How to Label and Mark Your Collections
Includes a Live Event on 05/07/2021 at 12:00 PM (EDT)
Friday, May 7 at 12-2pm Eastern Time
Instructors: Eugenie Milroy, Fran Ritchie
Discretely and effectively labeling and marking museum collections with the catalog number (and/or other details) prevents one of the leading risk factors to collections: disassociation of objects. Museum collections must be legibly labeled for the purposes of keeping track of the physical location as well associated data and provenance specific to that object. If the label is not legible, if it is lost or damaged, or if it fails in any way, the consequences can be catastrophic and disheartening - at best, the number is visually distracting to the museum visitor and detracts from the value of the object, and at worst the object is rendered useless to scientific or historical study.
This workshop will prepare participants for the decision-making process involved when choosing among the variety of techniques available to label complex collections. Instructors will begin with an overview of the standard materials used for labeling and marking, and how to choose which method would be most appropriate, based on the object substrate (such as organic, inorganic, over-sized, micro, and wet specimens). Participants will be mailed kits with course materials that will allow them to then test the adhesive and mechanical techniques on different objects, with instructors on hand virtually to offer advice and tips for success in the moment. The workshop will conclude with a group discussion on observations and questions.
This workshop is geared towards natural history museum professionals and emerging conservation professionals who have not had labeling and marking experience – a valuable but often overlooked aspect of conservation training. Cost of materials is included in registration fee. Registration will close on March 19 to allow for supplies to be ordered and sent to participants.
Eugenie Milroy is a Professional Associate member of the American Institute for Conservation with over 20 years of museum and conservation experience. She has held positions at the American Museum of Natural History, the Metropolitan Museum of Art, and the Brooklyn Museum of Art, and worked with private clients for over 10 years before co-founding A.M. Art Conservation in 2009. Eugenie’s conservation treatment experience ranges from archaeological and ethnographic to modern collections. Eugenie studied art conservation and art history at New York University’s Conservation Center/Institute of Fine Arts and, after completing her conservation internship at the Cloisters branch of the Metropolitan Museum of Art in June 1999, she completed a fellowship in the Anthropology department of the American Museum of Natural History where she continued to work until June 2004. She has worked as an on-site conservator at archaeological excavations in Mochlos, Crete and at Poggio Civitate, (Murlo) Italy. She carried out student internships at New York’s Museum of Modern Art (MOMA) and the National Park Service among other institutions. Eugenie received her B.A. in Art History from Barnard College, Columbia University. Eugenie is also involved with New York City’s Alliance for Response group, which connects emergency responders with representatives of the cultural heritage community to strengthen disaster mitigation and response capabilities.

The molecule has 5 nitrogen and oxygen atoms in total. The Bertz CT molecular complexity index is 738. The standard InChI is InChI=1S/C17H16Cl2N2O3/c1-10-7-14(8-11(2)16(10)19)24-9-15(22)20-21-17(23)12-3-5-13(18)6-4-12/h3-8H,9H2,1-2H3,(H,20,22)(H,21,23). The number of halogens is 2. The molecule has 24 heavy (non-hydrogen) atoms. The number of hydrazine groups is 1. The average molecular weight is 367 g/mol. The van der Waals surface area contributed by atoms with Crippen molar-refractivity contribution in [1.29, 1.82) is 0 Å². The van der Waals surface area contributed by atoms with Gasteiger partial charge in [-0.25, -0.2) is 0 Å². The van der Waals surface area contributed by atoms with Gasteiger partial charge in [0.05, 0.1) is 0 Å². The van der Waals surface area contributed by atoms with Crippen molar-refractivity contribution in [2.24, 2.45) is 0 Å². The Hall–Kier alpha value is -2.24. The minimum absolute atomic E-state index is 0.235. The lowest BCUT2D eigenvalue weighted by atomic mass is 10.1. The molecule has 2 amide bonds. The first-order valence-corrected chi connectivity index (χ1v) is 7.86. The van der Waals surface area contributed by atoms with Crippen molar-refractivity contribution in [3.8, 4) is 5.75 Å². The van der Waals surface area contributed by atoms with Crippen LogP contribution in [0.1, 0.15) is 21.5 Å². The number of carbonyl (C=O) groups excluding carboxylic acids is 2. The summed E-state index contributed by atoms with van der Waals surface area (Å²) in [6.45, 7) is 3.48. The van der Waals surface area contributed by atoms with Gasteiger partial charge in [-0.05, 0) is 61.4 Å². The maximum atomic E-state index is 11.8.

Fran Ritchie is an Objects Conservator at Harpers Ferry Center, focusing on the conservation of natural history materials and decorative arts for sites across the National Park system. Fran graduated from the Art Conservation program at Buffalo State College and holds an MA in Museum Anthropology from Columbia University. She currently serves as the Objects Specialty Group Chair and is a Member-at-Large and Conservation Committee Co-Chair for the Society for the Preservation of Natural History Collections. Fran has taught workshops on the conservation of mammalian taxidermy in New York City, Denver, and in New Zealand, and has taught conservation strategies for natural science collections at New York University’s Conservation Program. She is a Professional Associate of AIC.